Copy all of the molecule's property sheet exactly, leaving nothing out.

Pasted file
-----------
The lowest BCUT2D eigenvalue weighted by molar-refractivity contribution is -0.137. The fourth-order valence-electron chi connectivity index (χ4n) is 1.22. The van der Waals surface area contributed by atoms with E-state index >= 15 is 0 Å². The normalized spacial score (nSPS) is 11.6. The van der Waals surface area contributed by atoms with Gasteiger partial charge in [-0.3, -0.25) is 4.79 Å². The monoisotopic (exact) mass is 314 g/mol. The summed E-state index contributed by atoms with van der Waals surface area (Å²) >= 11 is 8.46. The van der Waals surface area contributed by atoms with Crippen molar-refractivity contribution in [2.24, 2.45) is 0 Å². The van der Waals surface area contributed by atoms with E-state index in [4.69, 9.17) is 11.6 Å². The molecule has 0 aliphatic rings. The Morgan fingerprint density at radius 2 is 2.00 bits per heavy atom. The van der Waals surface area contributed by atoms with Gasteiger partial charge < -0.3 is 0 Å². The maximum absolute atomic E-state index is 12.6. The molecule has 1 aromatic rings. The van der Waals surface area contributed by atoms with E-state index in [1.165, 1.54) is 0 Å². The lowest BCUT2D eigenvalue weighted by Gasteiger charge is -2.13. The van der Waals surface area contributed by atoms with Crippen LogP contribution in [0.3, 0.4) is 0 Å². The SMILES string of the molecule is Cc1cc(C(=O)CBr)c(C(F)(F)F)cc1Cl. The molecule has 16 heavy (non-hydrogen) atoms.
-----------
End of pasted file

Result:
The lowest BCUT2D eigenvalue weighted by molar-refractivity contribution is -0.137. The fourth-order valence-electron chi connectivity index (χ4n) is 1.22. The van der Waals surface area contributed by atoms with E-state index >= 15 is 0 Å². The normalized spacial score (nSPS) is 11.6. The van der Waals surface area contributed by atoms with Gasteiger partial charge in [-0.3, -0.25) is 4.79 Å². The monoisotopic (exact) mass is 314 g/mol. The summed E-state index contributed by atoms with van der Waals surface area (Å²) >= 11 is 8.46. The van der Waals surface area contributed by atoms with Crippen molar-refractivity contribution in [2.24, 2.45) is 0 Å². The van der Waals surface area contributed by atoms with E-state index in [4.69, 9.17) is 11.6 Å². The molecule has 0 aliphatic rings. The Morgan fingerprint density at radius 2 is 2.00 bits per heavy atom. The van der Waals surface area contributed by atoms with Gasteiger partial charge < -0.3 is 0 Å². The maximum absolute atomic E-state index is 12.6. The molecule has 1 aromatic rings. The van der Waals surface area contributed by atoms with E-state index in [1.165, 1.54) is 0 Å². The lowest BCUT2D eigenvalue weighted by Gasteiger charge is -2.13. The van der Waals surface area contributed by atoms with Crippen LogP contribution in [0.3, 0.4) is 0 Å². The SMILES string of the molecule is Cc1cc(C(=O)CBr)c(C(F)(F)F)cc1Cl. The molecule has 16 heavy (non-hydrogen) atoms.